Thursday, 5 April 2007

On vacation in Morocco - back April 20th!

'Holiday' from Green Day - some people will be surprised that Shostakovich and opera-boy, Red Exile, likes Green Day, but I do: they're really cool. I guess that must make me broad-minded ;-) well, ideological pluralism rules, right?

Wednesday, 4 April 2007

Dumbest corporate decision ever???

Huge amounts of nonsense are being written about Aeroflot on the news that it is to mount a bid for Alitalia. Mostly this is a lame excuse by lazy business news editors, desperate for an Easter break, to stuff some column inches without too much effort [NB: Orthodox and Occidental Easters are at the same time this year, how rare is that?]. For the most part they will write some tired old crap about la dolce vita of the skies being snapped up by Air Kremlin. As I said, crap. But evocative, have-a-laugh-at-a-drinks-party crap.

In truth, though, there are few better examples of a corporate going where angels would fear to tread (but pesky investment bankers would push you anyway) than this deal. This is a very bad deal for Aeroflot; but (natch!) a great deal for the investment bankers.

To put it very briefly: Aeroflot is a sound business model, has rising demand, new jets on order, is (by far!) the safest CIS carrier and, moreover, has great business fundamentals and solid growth prospects. It is (while still a work-in-progress) a great turnaround story.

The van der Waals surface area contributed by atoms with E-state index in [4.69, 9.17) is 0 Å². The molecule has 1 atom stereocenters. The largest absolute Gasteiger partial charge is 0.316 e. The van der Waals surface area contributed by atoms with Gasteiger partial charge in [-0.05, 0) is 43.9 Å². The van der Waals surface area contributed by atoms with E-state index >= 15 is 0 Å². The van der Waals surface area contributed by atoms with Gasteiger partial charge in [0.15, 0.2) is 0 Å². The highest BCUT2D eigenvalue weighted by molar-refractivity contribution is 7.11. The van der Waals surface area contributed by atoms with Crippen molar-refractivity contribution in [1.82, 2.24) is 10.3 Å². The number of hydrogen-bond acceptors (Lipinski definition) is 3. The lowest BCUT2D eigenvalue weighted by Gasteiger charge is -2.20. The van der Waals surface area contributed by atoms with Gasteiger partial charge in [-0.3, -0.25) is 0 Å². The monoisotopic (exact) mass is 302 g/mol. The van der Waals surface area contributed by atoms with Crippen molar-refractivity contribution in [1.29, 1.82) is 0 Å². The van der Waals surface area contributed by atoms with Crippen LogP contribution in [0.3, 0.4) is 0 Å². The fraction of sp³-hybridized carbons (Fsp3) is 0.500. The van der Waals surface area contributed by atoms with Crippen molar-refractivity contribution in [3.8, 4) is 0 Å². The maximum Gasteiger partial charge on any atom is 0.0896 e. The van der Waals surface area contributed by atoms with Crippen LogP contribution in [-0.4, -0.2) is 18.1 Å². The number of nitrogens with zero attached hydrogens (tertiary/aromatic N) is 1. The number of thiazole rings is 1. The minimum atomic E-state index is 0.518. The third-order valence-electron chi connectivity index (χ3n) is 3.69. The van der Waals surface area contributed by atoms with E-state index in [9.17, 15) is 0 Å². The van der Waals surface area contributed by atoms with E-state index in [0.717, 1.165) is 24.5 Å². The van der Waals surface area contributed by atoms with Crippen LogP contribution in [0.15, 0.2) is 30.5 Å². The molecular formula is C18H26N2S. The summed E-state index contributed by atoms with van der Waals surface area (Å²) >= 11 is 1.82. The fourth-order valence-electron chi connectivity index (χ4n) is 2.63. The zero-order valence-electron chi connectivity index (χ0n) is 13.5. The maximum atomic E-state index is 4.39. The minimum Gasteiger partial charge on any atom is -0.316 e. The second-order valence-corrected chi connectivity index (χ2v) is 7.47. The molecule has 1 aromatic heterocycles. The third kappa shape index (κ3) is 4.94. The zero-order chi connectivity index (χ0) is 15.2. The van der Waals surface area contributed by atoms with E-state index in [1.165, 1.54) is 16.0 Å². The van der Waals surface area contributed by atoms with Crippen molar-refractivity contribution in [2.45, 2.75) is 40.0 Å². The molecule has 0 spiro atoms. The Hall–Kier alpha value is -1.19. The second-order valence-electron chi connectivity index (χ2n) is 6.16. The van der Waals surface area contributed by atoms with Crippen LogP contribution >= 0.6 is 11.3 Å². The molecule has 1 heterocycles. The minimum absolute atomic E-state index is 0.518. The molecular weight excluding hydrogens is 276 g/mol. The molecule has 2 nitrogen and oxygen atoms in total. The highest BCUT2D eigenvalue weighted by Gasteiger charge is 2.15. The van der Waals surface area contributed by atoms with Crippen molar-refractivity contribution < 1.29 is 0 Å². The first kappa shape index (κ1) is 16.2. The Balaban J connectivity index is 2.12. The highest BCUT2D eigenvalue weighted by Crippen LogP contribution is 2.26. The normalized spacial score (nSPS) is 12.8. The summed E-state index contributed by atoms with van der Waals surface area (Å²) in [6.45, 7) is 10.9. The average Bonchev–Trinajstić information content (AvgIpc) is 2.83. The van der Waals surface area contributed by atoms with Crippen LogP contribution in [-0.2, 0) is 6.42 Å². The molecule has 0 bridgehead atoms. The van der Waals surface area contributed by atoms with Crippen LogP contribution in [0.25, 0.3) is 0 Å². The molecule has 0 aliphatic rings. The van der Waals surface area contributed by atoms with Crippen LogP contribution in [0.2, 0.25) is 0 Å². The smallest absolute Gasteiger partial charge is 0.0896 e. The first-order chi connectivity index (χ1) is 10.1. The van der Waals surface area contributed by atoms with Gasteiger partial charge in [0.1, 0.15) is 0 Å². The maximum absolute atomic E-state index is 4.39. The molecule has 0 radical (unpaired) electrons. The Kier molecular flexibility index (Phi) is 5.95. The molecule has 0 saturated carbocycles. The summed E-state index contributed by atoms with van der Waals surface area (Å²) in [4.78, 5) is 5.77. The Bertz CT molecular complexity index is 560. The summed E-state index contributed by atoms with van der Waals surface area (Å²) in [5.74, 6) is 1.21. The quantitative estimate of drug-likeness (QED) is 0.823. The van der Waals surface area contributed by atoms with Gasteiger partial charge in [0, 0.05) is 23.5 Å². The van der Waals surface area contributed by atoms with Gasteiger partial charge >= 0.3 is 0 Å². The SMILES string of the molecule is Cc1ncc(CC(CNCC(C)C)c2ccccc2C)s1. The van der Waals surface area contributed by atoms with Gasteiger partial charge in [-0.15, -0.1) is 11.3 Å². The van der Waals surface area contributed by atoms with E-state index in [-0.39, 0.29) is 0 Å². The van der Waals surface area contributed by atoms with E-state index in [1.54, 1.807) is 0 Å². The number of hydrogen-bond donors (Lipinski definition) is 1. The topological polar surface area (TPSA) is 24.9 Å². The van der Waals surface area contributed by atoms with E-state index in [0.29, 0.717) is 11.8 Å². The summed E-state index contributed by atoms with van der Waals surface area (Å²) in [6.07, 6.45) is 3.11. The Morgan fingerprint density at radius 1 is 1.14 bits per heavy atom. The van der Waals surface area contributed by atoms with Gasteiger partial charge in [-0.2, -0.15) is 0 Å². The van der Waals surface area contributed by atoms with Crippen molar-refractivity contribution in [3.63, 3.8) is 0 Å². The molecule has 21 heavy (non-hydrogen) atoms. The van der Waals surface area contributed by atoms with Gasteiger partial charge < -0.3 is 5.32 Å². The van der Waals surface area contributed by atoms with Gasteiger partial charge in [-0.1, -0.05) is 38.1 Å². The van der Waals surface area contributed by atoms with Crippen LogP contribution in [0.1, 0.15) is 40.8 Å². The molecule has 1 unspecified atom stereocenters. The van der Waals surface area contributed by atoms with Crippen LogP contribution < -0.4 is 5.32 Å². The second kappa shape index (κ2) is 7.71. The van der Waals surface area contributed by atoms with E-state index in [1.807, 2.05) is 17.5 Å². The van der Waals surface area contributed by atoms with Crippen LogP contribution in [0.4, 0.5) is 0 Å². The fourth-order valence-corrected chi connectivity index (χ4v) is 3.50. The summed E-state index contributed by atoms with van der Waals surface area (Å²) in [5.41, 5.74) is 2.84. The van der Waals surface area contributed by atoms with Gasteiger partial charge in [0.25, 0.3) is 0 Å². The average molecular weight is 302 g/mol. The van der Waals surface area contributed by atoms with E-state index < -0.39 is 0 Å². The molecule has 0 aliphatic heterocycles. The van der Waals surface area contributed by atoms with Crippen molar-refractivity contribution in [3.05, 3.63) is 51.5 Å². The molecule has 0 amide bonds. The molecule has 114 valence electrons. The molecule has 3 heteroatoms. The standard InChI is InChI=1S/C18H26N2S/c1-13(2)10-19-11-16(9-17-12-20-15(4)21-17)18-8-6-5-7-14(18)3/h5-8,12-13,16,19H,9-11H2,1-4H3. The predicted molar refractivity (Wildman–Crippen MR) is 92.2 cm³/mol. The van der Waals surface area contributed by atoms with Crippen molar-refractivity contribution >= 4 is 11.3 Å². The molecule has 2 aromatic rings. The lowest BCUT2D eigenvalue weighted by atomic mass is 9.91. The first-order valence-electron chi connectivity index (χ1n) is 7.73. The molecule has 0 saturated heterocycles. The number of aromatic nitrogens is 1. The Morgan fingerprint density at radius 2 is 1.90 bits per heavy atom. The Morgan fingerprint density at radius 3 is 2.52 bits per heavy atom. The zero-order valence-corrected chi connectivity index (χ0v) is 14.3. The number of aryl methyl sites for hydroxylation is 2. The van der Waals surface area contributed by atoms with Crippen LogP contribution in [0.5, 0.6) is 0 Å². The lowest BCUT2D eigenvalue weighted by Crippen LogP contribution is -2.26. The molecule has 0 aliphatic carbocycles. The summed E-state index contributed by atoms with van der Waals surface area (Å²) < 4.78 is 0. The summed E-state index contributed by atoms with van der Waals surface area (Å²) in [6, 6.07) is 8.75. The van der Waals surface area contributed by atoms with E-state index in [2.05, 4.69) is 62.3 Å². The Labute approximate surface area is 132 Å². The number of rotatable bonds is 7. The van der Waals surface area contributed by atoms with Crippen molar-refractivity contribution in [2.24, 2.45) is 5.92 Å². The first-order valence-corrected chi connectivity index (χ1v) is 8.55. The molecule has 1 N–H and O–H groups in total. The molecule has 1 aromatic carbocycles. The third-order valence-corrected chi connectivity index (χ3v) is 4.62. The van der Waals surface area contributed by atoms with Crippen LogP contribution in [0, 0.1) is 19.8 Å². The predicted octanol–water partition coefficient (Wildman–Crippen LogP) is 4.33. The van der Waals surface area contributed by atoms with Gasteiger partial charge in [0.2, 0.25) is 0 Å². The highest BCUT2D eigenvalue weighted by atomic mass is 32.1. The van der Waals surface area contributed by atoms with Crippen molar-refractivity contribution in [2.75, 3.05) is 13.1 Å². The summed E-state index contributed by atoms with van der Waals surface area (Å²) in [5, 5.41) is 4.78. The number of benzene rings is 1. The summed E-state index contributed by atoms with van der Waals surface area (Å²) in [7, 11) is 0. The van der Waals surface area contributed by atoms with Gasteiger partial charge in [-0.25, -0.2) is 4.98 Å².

Alitalia is over-staffed, stuffed full of nasty unions, structurally inefficient (has a much older fleet than you might think) and, while we love Milan, is no-one's serious idea of a hot shot nation for tasty routes; drowning as it is in discount fare airlines.

By what tragic stretch of logic of which human's imagination does anyone think that Western Europe's most economically hopeless national flag carrier - Sabena having thankfully gone bust - would be a synergistic fit with the largest air carrier of Eurasia?

Logic? hah! hah!